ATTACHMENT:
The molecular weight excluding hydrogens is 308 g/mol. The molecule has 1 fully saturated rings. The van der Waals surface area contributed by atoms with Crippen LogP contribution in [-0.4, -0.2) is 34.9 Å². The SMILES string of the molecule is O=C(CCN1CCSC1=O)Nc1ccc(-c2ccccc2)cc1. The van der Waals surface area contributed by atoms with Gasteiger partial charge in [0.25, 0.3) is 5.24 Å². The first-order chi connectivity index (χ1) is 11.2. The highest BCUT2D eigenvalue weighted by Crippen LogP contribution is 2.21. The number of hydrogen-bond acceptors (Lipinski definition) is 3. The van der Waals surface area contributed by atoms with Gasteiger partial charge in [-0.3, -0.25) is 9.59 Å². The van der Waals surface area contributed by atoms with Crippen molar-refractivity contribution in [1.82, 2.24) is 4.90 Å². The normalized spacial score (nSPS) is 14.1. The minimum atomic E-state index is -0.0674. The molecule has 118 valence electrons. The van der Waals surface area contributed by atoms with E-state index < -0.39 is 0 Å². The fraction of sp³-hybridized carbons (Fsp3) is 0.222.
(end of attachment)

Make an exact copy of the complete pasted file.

The molecular weight excluding hydrogens is 308 g/mol. The molecule has 1 fully saturated rings. The van der Waals surface area contributed by atoms with Crippen LogP contribution in [-0.4, -0.2) is 34.9 Å². The SMILES string of the molecule is O=C(CCN1CCSC1=O)Nc1ccc(-c2ccccc2)cc1. The van der Waals surface area contributed by atoms with Gasteiger partial charge in [0.25, 0.3) is 5.24 Å². The first-order chi connectivity index (χ1) is 11.2. The highest BCUT2D eigenvalue weighted by Crippen LogP contribution is 2.21. The number of hydrogen-bond acceptors (Lipinski definition) is 3. The van der Waals surface area contributed by atoms with Gasteiger partial charge in [-0.3, -0.25) is 9.59 Å². The van der Waals surface area contributed by atoms with Crippen molar-refractivity contribution in [1.82, 2.24) is 4.90 Å². The normalized spacial score (nSPS) is 14.1. The minimum atomic E-state index is -0.0674. The molecule has 118 valence electrons. The van der Waals surface area contributed by atoms with E-state index < -0.39 is 0 Å². The fraction of sp³-hybridized carbons (Fsp3) is 0.222.